Tag: Single Bullet Theory

Another JFK motorcade reconstruction and the limits of forensic evidence

While reviewing Mark Tyler’s Motorcade 63, I thought of Dale Myers’ 3D animation reconstruction of President Kennedy’s motorcade on November 22, 1963. Myer’s work is the most sophisticated effort to update the official story of the Warren Commission that a lone gunman, Lee Harvey Oswald, killed the president for no reason.

President Ford spoke of a JFK plot, says former French president

Gerald Ford
Gerald Ford (left) looks on as Chief Justice Earl Warren presents the Commission’s report to President Lyndon Johnson

It was a private moment between two aspiring statesmen.

On the evening of May 19, 1976, President Valery Giscard d’Estaing of France visited President Gerald Ford in Washington. Giscard, a calculating centrist, had come for a state visit. Ford, the former Michigan congressman, had succeeded the disgraced Richard Nixon. Both men were new to their high offices.

In the limousine ride to the state banquet at George Washington’s home in Mount Vernon, Giscard asked Ford about a sensitive issue: the assassination of President John F. Kennedy 13 years before.

‘Here is an indiscrete question, Giscard said, “You were with the Warren Commission. What was your take?’ …

Dale Myers v. Max Holland on the first shot

In JFK Files: Holland’s Magic Bullet, Dale Myers critiques Max Holland’s recent writing on the first gunshot fired President Kennedy’s motorcade. Holland has argued that the first shot grazed the arm of a lamp post and missed the motorcade, hit a curb and injured bystander James Tague.

In characteristically sharp language, Meyers finds Holland’s version wanting in evidence and logic. Myers argues for the Warren Commission’s version of the gunfire.

JFK Facts contributor Pat Speer responded to Holland’s theory last week.

Who did Jackie Kennedy think killed her husband?

Jackie Kennedy’s private thoughts about Dallas

A few things are known for sure. First Lady Jacqueline Kennedy, 34 years old and dressed in a U.S.-made knock off of a pink Chanel suit, was looking at her husband’s face with concern from inches away when a bullet shattered his head.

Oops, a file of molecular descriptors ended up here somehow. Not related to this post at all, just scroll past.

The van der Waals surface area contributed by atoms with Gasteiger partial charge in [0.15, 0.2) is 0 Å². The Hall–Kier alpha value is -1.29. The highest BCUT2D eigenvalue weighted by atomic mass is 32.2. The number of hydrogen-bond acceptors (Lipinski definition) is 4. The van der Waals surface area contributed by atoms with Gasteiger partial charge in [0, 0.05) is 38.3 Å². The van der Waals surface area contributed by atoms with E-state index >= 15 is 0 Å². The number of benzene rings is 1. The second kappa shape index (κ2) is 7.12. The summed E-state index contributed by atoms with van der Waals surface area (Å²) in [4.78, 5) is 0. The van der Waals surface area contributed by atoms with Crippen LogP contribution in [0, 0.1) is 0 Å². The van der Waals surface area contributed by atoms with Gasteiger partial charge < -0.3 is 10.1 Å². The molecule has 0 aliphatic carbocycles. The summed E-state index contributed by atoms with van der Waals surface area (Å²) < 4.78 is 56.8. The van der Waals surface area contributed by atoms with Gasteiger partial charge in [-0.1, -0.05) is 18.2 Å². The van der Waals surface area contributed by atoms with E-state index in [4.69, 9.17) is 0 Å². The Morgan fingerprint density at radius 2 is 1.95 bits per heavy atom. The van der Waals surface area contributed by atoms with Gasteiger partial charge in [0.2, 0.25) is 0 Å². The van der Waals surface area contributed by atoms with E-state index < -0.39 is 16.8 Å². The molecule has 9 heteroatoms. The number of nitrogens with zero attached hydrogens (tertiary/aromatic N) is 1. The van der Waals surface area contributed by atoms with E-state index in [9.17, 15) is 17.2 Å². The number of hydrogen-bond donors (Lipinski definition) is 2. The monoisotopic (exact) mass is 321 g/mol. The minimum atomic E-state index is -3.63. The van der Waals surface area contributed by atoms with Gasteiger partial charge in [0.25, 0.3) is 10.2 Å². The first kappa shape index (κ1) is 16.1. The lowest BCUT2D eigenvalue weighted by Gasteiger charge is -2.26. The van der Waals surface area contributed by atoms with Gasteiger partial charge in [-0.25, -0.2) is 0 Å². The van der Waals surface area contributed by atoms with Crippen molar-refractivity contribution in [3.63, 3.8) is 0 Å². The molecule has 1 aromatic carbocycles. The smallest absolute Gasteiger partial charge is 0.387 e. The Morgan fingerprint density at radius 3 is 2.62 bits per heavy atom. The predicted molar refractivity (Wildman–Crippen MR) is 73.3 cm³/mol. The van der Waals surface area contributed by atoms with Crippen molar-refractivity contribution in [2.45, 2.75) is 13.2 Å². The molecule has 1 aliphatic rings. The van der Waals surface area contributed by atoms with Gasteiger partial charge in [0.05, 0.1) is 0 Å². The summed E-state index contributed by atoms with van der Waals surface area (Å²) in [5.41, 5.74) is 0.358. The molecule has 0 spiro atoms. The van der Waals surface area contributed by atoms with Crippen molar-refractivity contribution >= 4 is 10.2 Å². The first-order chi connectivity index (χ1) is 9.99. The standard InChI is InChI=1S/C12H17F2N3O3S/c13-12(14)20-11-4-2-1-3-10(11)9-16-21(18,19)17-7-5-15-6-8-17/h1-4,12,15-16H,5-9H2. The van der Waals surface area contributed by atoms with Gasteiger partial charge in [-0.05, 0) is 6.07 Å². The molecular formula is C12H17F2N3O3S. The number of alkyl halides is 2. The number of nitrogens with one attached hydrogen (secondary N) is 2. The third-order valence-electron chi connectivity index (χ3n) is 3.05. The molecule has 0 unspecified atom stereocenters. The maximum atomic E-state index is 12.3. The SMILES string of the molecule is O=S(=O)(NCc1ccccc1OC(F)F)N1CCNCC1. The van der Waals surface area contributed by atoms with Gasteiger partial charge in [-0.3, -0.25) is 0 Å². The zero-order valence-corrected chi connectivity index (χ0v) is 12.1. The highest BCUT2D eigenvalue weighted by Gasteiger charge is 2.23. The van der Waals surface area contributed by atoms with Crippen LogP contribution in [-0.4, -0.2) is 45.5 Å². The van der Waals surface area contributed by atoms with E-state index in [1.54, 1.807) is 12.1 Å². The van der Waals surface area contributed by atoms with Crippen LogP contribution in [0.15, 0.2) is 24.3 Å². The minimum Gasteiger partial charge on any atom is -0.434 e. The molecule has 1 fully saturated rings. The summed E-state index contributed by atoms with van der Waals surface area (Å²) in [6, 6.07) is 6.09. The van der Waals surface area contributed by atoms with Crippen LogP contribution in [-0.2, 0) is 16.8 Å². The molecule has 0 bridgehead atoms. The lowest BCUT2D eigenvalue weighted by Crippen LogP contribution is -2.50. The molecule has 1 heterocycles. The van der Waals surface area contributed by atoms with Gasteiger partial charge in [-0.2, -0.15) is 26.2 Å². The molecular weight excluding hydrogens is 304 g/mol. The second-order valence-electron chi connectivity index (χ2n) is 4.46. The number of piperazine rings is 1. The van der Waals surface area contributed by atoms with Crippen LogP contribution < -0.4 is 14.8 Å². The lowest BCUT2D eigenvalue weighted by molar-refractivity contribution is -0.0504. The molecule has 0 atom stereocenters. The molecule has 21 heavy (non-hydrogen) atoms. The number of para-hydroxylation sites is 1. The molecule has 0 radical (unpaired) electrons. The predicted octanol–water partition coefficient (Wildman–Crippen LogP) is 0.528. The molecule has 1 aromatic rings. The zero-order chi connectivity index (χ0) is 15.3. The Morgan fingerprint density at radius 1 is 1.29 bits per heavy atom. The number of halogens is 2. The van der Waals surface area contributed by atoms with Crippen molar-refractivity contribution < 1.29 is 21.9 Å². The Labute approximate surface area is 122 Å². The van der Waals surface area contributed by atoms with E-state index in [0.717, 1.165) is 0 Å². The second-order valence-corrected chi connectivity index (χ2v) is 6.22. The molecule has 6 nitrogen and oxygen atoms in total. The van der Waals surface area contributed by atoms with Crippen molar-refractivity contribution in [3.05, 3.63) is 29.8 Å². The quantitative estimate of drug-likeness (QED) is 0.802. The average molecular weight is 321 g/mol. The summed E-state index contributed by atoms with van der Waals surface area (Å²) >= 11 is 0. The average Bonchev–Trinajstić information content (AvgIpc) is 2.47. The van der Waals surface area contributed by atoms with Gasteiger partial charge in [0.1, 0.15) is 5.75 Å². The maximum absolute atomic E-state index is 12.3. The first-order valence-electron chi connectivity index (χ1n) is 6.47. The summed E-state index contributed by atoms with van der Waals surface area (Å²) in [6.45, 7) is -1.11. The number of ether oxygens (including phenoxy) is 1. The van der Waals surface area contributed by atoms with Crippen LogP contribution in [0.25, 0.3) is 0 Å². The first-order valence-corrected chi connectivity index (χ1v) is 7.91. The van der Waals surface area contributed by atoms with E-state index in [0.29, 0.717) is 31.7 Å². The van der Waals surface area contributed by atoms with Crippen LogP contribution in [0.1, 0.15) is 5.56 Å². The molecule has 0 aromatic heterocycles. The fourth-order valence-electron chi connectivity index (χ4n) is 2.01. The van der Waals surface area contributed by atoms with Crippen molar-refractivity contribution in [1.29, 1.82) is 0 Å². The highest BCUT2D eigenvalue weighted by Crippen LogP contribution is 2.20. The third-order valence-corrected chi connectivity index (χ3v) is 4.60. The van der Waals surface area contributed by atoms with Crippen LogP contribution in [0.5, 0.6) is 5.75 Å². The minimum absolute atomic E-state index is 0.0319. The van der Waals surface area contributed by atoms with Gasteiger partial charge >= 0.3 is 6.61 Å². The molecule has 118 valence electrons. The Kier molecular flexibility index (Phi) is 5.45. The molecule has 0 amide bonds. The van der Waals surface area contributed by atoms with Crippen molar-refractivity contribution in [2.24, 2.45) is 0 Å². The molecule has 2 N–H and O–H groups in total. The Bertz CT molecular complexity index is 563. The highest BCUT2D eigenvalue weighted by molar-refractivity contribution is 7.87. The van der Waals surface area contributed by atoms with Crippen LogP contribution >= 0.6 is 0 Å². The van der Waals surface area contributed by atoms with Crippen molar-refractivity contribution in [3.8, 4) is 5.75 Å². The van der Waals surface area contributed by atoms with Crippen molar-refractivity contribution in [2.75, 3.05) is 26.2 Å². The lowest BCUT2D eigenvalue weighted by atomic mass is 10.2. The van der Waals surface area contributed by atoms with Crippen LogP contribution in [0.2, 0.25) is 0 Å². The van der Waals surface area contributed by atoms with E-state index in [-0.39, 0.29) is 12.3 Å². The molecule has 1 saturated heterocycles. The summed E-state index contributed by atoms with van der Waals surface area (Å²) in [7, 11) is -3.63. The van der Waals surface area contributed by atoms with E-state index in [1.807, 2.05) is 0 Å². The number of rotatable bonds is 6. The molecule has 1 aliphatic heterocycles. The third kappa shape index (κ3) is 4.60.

After that horrible moment, Jackie had to pull herself together, give Jack the funeral he deserved. She assumed that her husband’s enemies had killed him. A week after the assassination, she and her brother-in-law Robert Kennedy confided in a friend, William Walton. They said they believed Dallas was the work of a high-level domestic plot, meaning JFK’s enemies on the political right.

But mostly Jackie didn’t want to think about who killed Jack. She was close to insane with grief, clutching to her brother-in-law who was devastated as well. She was often suicidal. And so Jackie fades from the crime story. The men who dominate the discussions of JFK conspiracy theories are often united in ignoring the views of the woman closest to the crime.

What’s the story with Governor Connally’s wound?

Milicent Cranor passed on the following note:

“On March 23, 2015, at 2:08 p.m. [in the JFK Facts Comment section], Jean Davison ended a message to someone named “Willy” with this comment: ‘This is what you get when you rely on secondary sources instead of reading the original testimony and documents: a distorted version spun through someone else’s head.’ ”

The best and the brightest of the Warren Commission

“Almost no one knows — or cares — that the young men who staffed that investigation worked honestly and hard. Most went on to remarkably successful careers reflective of their selection as the best and the brightest to take on the awful task of determining who killed the president. That modern science has repeatedly affirmed their findings does little to abate the continuing doubt.”

–Shanin Specter, son of Arlen, writes about 50 Years With the Single Bullet Theory – The Daily Beast.

Fox News on a Dallas travesty

Has anybody noticed that the conservative Fox News network is more open minded about the JFK assassination story than its liberal competitors?

The embedded player above isn’t working. So click on this sympathetic report on James Tague, a Dallas man who suffered a superficial injury from a gunshot that missed President Kennedy’s limousine on November 22, 1963. Fifty years later, Tague has not been invited to the official ceremony commemorating the anniversary of Kennedy’s death in Dallas.

The liberal media isn’t much interested in Tague’s remarkable story but Fox News is.

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